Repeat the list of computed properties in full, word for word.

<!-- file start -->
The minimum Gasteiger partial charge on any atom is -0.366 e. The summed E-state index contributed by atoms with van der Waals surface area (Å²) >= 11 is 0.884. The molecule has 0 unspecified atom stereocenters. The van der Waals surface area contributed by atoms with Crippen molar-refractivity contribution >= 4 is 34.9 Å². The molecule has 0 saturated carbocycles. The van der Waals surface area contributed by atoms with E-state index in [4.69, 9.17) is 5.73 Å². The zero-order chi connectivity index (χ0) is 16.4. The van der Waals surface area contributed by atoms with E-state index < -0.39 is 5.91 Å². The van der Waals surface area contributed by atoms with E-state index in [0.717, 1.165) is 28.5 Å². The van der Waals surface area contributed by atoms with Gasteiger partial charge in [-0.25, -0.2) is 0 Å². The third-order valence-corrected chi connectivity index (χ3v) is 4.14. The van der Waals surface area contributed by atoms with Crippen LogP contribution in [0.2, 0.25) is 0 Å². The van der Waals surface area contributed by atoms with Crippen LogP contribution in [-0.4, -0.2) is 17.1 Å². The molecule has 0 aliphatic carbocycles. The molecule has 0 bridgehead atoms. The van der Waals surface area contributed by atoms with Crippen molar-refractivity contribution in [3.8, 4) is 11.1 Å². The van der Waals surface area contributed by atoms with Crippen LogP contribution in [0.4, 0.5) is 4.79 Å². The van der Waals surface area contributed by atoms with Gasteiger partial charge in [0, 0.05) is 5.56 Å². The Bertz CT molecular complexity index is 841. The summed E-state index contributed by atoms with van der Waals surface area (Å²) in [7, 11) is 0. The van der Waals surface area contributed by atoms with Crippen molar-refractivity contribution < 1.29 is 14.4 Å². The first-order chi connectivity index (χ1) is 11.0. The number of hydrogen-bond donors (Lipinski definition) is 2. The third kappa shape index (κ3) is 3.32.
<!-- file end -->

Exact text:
The minimum Gasteiger partial charge on any atom is -0.366 e. The summed E-state index contributed by atoms with van der Waals surface area (Å²) >= 11 is 0.884. The molecule has 0 unspecified atom stereocenters. The van der Waals surface area contributed by atoms with Crippen molar-refractivity contribution >= 4 is 34.9 Å². The molecule has 0 saturated carbocycles. The van der Waals surface area contributed by atoms with E-state index in [4.69, 9.17) is 5.73 Å². The zero-order chi connectivity index (χ0) is 16.4. The van der Waals surface area contributed by atoms with E-state index < -0.39 is 5.91 Å². The van der Waals surface area contributed by atoms with E-state index in [0.717, 1.165) is 28.5 Å². The van der Waals surface area contributed by atoms with Gasteiger partial charge in [-0.25, -0.2) is 0 Å². The third-order valence-corrected chi connectivity index (χ3v) is 4.14. The van der Waals surface area contributed by atoms with Crippen LogP contribution in [0.2, 0.25) is 0 Å². The van der Waals surface area contributed by atoms with Crippen LogP contribution in [-0.4, -0.2) is 17.1 Å². The molecule has 0 aliphatic carbocycles. The molecule has 0 bridgehead atoms. The van der Waals surface area contributed by atoms with Crippen molar-refractivity contribution in [3.8, 4) is 11.1 Å². The van der Waals surface area contributed by atoms with Crippen LogP contribution in [0.4, 0.5) is 4.79 Å². The van der Waals surface area contributed by atoms with Gasteiger partial charge in [0, 0.05) is 5.56 Å². The Bertz CT molecular complexity index is 841. The summed E-state index contributed by atoms with van der Waals surface area (Å²) in [7, 11) is 0. The van der Waals surface area contributed by atoms with Crippen molar-refractivity contribution < 1.29 is 14.4 Å². The first-order chi connectivity index (χ1) is 11.0. The number of hydrogen-bond donors (Lipinski definition) is 2. The third kappa shape index (κ3) is 3.32.